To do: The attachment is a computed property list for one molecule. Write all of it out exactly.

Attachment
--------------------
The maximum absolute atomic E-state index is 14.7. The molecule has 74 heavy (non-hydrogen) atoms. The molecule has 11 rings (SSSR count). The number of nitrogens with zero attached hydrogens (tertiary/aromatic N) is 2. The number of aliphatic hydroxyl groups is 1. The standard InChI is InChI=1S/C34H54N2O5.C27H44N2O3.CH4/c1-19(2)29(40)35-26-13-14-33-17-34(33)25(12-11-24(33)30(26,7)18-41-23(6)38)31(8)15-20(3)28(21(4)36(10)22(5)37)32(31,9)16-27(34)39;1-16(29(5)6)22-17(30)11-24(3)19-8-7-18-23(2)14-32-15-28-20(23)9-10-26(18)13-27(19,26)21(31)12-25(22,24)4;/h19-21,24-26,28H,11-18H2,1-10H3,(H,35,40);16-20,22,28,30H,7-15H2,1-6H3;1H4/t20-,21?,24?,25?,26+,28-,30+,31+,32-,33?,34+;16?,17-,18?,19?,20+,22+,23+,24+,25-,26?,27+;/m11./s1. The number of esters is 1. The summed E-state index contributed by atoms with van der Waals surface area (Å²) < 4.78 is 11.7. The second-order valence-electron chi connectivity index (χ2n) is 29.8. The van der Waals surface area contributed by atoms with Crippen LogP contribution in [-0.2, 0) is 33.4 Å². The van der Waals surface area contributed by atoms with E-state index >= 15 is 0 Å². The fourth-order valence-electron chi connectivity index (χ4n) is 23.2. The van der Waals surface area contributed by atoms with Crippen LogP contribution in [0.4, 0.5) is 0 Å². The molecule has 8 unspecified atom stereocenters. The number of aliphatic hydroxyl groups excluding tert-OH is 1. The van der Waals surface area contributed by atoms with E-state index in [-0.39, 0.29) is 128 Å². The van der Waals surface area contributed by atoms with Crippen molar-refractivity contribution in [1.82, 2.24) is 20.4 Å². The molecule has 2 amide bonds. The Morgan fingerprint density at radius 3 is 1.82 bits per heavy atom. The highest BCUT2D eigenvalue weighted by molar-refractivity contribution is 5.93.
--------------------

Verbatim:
The maximum absolute atomic E-state index is 14.7. The molecule has 74 heavy (non-hydrogen) atoms. The molecule has 11 rings (SSSR count). The number of nitrogens with zero attached hydrogens (tertiary/aromatic N) is 2. The number of aliphatic hydroxyl groups is 1. The standard InChI is InChI=1S/C34H54N2O5.C27H44N2O3.CH4/c1-19(2)29(40)35-26-13-14-33-17-34(33)25(12-11-24(33)30(26,7)18-41-23(6)38)31(8)15-20(3)28(21(4)36(10)22(5)37)32(31,9)16-27(34)39;1-16(29(5)6)22-17(30)11-24(3)19-8-7-18-23(2)14-32-15-28-20(23)9-10-26(18)13-27(19,26)21(31)12-25(22,24)4;/h19-21,24-26,28H,11-18H2,1-10H3,(H,35,40);16-20,22,28,30H,7-15H2,1-6H3;1H4/t20-,21?,24?,25?,26+,28-,30+,31+,32-,33?,34+;16?,17-,18?,19?,20+,22+,23+,24+,25-,26?,27+;/m11./s1. The number of esters is 1. The summed E-state index contributed by atoms with van der Waals surface area (Å²) < 4.78 is 11.7. The second-order valence-electron chi connectivity index (χ2n) is 29.8. The van der Waals surface area contributed by atoms with Crippen LogP contribution in [-0.2, 0) is 33.4 Å². The van der Waals surface area contributed by atoms with E-state index >= 15 is 0 Å². The fourth-order valence-electron chi connectivity index (χ4n) is 23.2. The van der Waals surface area contributed by atoms with Crippen LogP contribution in [0.4, 0.5) is 0 Å². The molecule has 8 unspecified atom stereocenters. The number of aliphatic hydroxyl groups excluding tert-OH is 1. The van der Waals surface area contributed by atoms with E-state index in [-0.39, 0.29) is 128 Å². The van der Waals surface area contributed by atoms with Crippen molar-refractivity contribution in [1.82, 2.24) is 20.4 Å². The molecule has 2 amide bonds. The Morgan fingerprint density at radius 3 is 1.82 bits per heavy atom. The highest BCUT2D eigenvalue weighted by molar-refractivity contribution is 5.93.